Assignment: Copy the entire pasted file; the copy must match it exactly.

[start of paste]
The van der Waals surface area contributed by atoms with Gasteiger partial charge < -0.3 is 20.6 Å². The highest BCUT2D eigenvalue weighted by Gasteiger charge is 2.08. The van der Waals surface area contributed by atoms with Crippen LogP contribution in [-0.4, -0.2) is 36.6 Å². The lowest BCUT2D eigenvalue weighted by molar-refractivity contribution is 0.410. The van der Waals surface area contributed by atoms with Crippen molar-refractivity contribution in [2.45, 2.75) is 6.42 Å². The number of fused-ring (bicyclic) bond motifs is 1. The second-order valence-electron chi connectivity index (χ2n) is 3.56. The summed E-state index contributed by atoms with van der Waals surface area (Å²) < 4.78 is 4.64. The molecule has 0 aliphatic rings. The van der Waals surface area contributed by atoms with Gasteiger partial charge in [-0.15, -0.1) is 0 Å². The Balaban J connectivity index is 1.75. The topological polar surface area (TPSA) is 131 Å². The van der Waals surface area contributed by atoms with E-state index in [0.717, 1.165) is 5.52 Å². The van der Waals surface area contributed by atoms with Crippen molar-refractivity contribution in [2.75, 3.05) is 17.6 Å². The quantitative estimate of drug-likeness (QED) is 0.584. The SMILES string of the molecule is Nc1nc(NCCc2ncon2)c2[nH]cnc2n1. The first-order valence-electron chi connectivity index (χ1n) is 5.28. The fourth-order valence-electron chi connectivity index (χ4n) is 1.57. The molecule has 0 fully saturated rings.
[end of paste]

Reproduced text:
The van der Waals surface area contributed by atoms with Gasteiger partial charge < -0.3 is 20.6 Å². The highest BCUT2D eigenvalue weighted by Gasteiger charge is 2.08. The van der Waals surface area contributed by atoms with Crippen LogP contribution in [-0.4, -0.2) is 36.6 Å². The lowest BCUT2D eigenvalue weighted by molar-refractivity contribution is 0.410. The van der Waals surface area contributed by atoms with Crippen molar-refractivity contribution in [2.45, 2.75) is 6.42 Å². The number of fused-ring (bicyclic) bond motifs is 1. The second-order valence-electron chi connectivity index (χ2n) is 3.56. The summed E-state index contributed by atoms with van der Waals surface area (Å²) < 4.78 is 4.64. The molecule has 0 aliphatic rings. The van der Waals surface area contributed by atoms with Gasteiger partial charge in [-0.15, -0.1) is 0 Å². The Balaban J connectivity index is 1.75. The topological polar surface area (TPSA) is 131 Å². The van der Waals surface area contributed by atoms with E-state index in [0.717, 1.165) is 5.52 Å². The van der Waals surface area contributed by atoms with Crippen molar-refractivity contribution in [2.75, 3.05) is 17.6 Å². The quantitative estimate of drug-likeness (QED) is 0.584. The SMILES string of the molecule is Nc1nc(NCCc2ncon2)c2[nH]cnc2n1. The first-order valence-electron chi connectivity index (χ1n) is 5.28. The fourth-order valence-electron chi connectivity index (χ4n) is 1.57. The molecule has 0 fully saturated rings.